I hadn’t thought about it but there really are a lot of references to boxing in crime fiction both in terms of a setting/context for a mystery and in terms of the sleuth being a former boxer. It’s not at all (I mean at all!) my kind of thing but I know a lot of people love it.

  8. I don’t read sports novels which is why it took me a while to read the Myron Bolitar novels you mention- I really enjoyed the first few (which featured a different sport in each, so you didn’t have time to get bored by one!) – but they have now become routine. I think one of Emma Lathen’s was about sport- maybe golf? The latest Jo Nesbo, Phantom, has a rather interesting take on soccer, or rather, London football clubs! I don’t mind when sports comes into a novel, but I don’t like it to be the main focus, as I don’t understand the rules of most sports and it is tedious to have them explained to you in a book. (Exception, of course, cricket, which I do like to read about & know all the rules in great detail – one of Kate Ellis’s books was about a murder at a cricket match; Elizabeth George wrote one about barges and the England cricket team (Playing for the Ashes); and I expect Peter Wimsey raised his bat a few times).

    • Maxine – Right you are about Emma Lathen. There’ve been a couple actually featuring sport. One was even centred on the 1980 Winter Olympics. And thanks for reminding me of Playing For the Ashes. I’m not sure that I read that one, but it is ringing a bell. Hmmm…I’ll have to go back and sift through my memory. And yes, Lord Peter Wimsey certainly raises his bat, at least in Murder Must Advertise. I think when one understands a sport and its rules as you understand cricket, it’s easier to get involved in a novel that features that sport. You’re right though that having to have the rules of a sport explained can get tiresome. Not a lot of authors do that very effectively, ‘though some can.
       
      I’m also glad you mentioned PHantom. I’m waiting my turn at the library to read that one :-). Your comment about football clubs made me think of the first of Reginald Hill’s Dalziel and Pascoe novels, A Clubbable Woman. A football club features very strongly in that one.

  9. p881

    I always think of Dick Francis of course. I am surprised sports are not used more in crime novels. Woody Allen used tennis in Matchpoint, of course. And I believe Patricia Moyes used sking in one of hers. Oh, and archery in Louse Penney, right?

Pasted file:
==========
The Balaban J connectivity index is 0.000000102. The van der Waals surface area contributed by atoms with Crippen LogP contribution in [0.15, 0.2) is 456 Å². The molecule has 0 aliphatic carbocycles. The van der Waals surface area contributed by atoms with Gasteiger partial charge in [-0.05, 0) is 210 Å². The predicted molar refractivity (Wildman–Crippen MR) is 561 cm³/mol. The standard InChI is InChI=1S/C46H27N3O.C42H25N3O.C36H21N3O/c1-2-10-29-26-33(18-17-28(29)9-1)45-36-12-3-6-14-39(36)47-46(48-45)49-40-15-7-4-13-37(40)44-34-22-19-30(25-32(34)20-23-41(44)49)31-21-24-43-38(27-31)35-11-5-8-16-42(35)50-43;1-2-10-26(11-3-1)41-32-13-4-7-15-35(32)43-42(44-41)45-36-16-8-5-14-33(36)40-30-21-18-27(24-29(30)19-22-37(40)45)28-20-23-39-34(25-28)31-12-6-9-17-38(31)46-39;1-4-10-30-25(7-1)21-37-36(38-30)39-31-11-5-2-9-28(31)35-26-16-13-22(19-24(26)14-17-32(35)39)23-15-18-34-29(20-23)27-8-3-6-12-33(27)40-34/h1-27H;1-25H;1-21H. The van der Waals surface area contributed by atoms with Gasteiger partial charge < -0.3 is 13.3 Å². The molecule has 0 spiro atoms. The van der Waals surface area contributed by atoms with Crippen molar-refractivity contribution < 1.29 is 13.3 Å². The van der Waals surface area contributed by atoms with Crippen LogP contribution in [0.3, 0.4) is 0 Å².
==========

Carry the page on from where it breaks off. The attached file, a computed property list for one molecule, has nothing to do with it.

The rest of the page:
• Patti – Right you are about Louise Penny; bow-hunting and archery figure in Still Life. And it is interesting to think about how much a part of many people lives sport is. Megan’s even woven it into Dare Me in the form of cheerleading, isn’t that right?

  10. Skywatcher

    The RAFFLES short stories by E W Hornung have a cricket playing cat burglar as the central character. Some adaptions soft-pedal on the sporting aspects of the story, but they are in fact central to his character. Raffles appears to be a ‘gentleman’ rather than a ‘player’–that is, he seems wealthy enough not to be paid for his sporting activities.. In fact, as he admits to his friend, he is actually a professional…a professional thief. Even so, he admires sportsmanship, and will carry out thefts that he does not benefit from (in A JUBILEE PRESENT he steals a gold cup in order to send it to Queen Victoria as a present from the criminal classes).

    • SKywatcher – Thank you for mentioning those stories. I confess that’s part of the canon of early detective fiction that I haven’t read, ‘though I’ve heard of these stories. It’s interesting how there is perceived to be a major difference between “gentlemen” who play at sport and sportsmen – those who are paid – in that era.

  11. My mother-in-law used to read every Dick Francis novel, but I don’t think she even liked horses very much. It’s interesting how we can get interested in fictional sports but not care about them in real life. I feel that way about hockey.

    • Pat – I’ve had the same experience myself. For instance, in real life I’m not overly interested in skiing, yet I found it a very interesting background in Emma Latham’s Going For the Gold. When an author gets the reader’s interest, even something we don’t care much for in real life can keep us reading.